Guided by the needs of patients as discussed in the above section, it is apparent that support workers can evaluate their care process to determine success and failures; hence, define their roles explicitly in attaining success. Based on this phase, I help families and related guardians to understand the signs of children in need of help based on the negative social behaviors they display. Dunn (2010) and Ganado and Cerado (2015) imply that a collaborative approach is essential when addressing the emotional and behavioral needs of children due to the array of interventions available. As I realize the essence of a multi-faceted care approach, I can only involve my clients and seek their consent prior to linking them to the right specialists.

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Support workers are an important link between patients and other care providers because they understand their clients’ needs better after analyzing a situation and drawing conclusions. Thereby, after discussing the available choices of care with my clients, I link them to the preferred care provider after we analyze the situation and plausible interventions together. I have seen such involvement yield positive results through adherence to therapy and willingness to change. As I interact with these children daily, am able to monitor their progress professionally well, fostered by a good relationship between them and me (Boden, Griffin and Thomson, 2011). I am a reliable care coordinator who can help to ensure that patients receive the appropriate care and adhere to treatment as required. Ultimately, I gain satisfaction in helping my clients to attain positive outcomes and asserting my role as a residential support worker.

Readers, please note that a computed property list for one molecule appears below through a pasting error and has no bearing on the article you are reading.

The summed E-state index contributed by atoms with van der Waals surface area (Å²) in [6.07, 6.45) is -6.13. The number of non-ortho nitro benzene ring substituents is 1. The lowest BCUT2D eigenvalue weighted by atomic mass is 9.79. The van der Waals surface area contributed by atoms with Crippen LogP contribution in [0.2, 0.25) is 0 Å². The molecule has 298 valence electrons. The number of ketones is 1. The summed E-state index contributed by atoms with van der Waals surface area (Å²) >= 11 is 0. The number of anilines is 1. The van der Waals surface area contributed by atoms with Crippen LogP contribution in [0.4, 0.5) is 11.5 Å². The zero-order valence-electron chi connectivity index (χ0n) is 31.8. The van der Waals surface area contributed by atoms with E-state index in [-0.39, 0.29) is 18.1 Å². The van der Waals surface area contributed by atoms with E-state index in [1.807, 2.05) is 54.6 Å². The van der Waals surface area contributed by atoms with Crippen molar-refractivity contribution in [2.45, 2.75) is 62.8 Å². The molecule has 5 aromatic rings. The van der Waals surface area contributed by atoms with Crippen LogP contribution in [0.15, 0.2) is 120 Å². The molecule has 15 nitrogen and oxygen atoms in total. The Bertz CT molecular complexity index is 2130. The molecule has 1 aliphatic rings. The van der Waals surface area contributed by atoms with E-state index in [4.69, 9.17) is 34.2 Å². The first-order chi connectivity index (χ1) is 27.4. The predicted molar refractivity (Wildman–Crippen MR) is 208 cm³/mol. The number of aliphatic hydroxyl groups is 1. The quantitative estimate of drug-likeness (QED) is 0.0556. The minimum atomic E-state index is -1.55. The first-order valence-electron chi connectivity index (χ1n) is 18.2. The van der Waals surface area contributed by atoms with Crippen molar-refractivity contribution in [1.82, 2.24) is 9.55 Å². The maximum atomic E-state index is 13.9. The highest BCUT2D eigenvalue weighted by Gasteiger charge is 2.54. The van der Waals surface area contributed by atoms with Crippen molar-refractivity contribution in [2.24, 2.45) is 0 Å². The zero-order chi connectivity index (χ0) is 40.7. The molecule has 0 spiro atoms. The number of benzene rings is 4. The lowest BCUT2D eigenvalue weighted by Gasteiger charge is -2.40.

In the case of preventive care, the support worker plays an essential role in aligning preventive strategies with the cultural values of a family as a better way of delaying the advancement of a condition. As I consider the family to be a pertinent unit in shaping the behavior of children, I engage my clients in evaluating its role and involvement in the care process (Johnson, 2016). Parents, too, need to comprehend their role as models of positive behavior in their children’s development. I, therefore, take up the facilitator’s role through which children can reconnect with their parents and related family members as all parties involved come to express themselves in resolving the problem at hand.